Root hardy perennials are pruned every winter by the cold. Their tops die back to nothing, and they start each spring again from the ground. For these, the only reason to prune during the growing season is looks.
For example, Salvia will bloom big and hard late in the spring, and will then promptly spend energy ripening the seeds left by those flowers. However, if we prune those plants back to below the flowers as soon as they’re done blooming, we’ll usually end up with another (albeit slightly less robust) bloom about a month or so later.
With root hardy grasses, we generally leave them up all winter to add winter structure to the garden, but it’s important to cut them back to within several inches of the ground before they begin to grow in the spring. This isn’t for the health of the plant – it just looks better when the plants start shooting the green up.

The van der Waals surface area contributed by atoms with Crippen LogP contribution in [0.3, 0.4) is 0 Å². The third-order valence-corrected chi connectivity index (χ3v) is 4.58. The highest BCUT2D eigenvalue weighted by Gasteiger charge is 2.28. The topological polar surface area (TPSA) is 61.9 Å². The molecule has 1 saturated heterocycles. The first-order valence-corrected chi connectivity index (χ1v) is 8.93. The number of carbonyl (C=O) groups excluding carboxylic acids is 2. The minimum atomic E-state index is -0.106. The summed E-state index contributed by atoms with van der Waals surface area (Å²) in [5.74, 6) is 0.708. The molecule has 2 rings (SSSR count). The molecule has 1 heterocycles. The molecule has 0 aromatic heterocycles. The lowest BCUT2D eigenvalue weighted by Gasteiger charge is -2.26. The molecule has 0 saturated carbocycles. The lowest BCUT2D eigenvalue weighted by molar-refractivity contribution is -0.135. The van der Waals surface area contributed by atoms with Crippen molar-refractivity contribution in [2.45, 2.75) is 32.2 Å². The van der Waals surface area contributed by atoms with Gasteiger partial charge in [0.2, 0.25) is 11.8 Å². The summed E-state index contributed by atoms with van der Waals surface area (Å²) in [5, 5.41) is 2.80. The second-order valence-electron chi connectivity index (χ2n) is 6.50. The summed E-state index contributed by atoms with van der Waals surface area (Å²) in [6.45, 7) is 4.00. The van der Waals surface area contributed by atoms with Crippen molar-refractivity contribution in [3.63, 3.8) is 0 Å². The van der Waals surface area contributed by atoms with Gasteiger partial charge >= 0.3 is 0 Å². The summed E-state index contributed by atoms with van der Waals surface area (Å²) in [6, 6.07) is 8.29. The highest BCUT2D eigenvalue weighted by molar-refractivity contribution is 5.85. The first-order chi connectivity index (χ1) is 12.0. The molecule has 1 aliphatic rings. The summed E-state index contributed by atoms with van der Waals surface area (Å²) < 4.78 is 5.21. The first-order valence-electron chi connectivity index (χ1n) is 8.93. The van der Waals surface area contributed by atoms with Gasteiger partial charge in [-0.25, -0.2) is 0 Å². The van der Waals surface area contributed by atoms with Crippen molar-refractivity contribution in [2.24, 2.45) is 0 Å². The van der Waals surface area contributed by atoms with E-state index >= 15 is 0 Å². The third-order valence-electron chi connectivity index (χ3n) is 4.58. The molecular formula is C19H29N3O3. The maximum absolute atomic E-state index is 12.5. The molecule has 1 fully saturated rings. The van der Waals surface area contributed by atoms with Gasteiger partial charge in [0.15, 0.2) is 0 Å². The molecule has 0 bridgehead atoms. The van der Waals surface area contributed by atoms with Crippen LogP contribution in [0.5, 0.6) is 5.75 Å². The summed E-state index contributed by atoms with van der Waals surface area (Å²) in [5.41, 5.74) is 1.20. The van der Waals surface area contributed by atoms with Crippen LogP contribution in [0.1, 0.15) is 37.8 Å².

There’s an important exception to the generalities here, and that’s the wonderful mums we love to see exploding with color in the fall. With mums, we should be pinching out the buds from the plant all the way up to the 4th of July. Maybe once a week, maybe every two weeks, but on a regular basis spend a little time with the mums as they grow to keep pinching those little buds off. This allows the plant to focus energy on the building of the plant itself during the first half of the summer. Then, when you stop pinching (or pruning) on the 4th of July, the plant shifts its energy from the green part of the plant into the making of the flower buds. The result is that the blooms all explode at about the same time in the fall – covering the plant in color – and the plant itself got to use much more energy to keep itself healthy and strong.